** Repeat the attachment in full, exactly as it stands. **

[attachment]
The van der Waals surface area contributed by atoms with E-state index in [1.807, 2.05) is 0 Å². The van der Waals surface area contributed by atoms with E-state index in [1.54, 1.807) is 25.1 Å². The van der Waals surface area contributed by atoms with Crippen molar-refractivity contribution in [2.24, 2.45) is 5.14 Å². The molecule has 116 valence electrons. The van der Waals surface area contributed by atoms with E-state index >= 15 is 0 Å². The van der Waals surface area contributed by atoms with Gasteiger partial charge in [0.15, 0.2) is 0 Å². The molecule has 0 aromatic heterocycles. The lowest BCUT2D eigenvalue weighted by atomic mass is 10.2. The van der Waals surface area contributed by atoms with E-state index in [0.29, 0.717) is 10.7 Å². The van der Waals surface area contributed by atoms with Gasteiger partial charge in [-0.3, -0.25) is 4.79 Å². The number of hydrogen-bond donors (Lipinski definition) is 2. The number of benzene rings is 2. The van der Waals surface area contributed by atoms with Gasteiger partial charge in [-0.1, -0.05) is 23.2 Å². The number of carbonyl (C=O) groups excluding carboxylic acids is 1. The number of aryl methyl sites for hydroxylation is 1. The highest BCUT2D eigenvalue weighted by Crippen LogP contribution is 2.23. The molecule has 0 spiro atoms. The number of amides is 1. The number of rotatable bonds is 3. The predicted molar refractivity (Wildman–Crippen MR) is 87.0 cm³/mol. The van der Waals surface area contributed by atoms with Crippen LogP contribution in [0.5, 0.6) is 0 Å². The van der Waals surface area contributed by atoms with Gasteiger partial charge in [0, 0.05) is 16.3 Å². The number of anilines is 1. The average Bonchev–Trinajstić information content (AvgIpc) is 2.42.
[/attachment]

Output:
The van der Waals surface area contributed by atoms with E-state index in [1.807, 2.05) is 0 Å². The van der Waals surface area contributed by atoms with E-state index in [1.54, 1.807) is 25.1 Å². The van der Waals surface area contributed by atoms with Crippen molar-refractivity contribution in [2.24, 2.45) is 5.14 Å². The molecule has 116 valence electrons. The van der Waals surface area contributed by atoms with E-state index >= 15 is 0 Å². The van der Waals surface area contributed by atoms with Gasteiger partial charge in [0.15, 0.2) is 0 Å². The molecule has 0 aromatic heterocycles. The lowest BCUT2D eigenvalue weighted by atomic mass is 10.2. The van der Waals surface area contributed by atoms with E-state index in [0.29, 0.717) is 10.7 Å². The van der Waals surface area contributed by atoms with Gasteiger partial charge in [-0.3, -0.25) is 4.79 Å². The number of hydrogen-bond donors (Lipinski definition) is 2. The number of benzene rings is 2. The van der Waals surface area contributed by atoms with Gasteiger partial charge in [-0.1, -0.05) is 23.2 Å². The number of carbonyl (C=O) groups excluding carboxylic acids is 1. The number of aryl methyl sites for hydroxylation is 1. The highest BCUT2D eigenvalue weighted by Crippen LogP contribution is 2.23. The molecule has 0 spiro atoms. The number of amides is 1. The number of rotatable bonds is 3. The predicted molar refractivity (Wildman–Crippen MR) is 87.0 cm³/mol. The van der Waals surface area contributed by atoms with Crippen LogP contribution in [0.5, 0.6) is 0 Å². The van der Waals surface area contributed by atoms with Gasteiger partial charge in [0, 0.05) is 16.3 Å². The number of anilines is 1. The average Bonchev–Trinajstić information content (AvgIpc) is 2.42.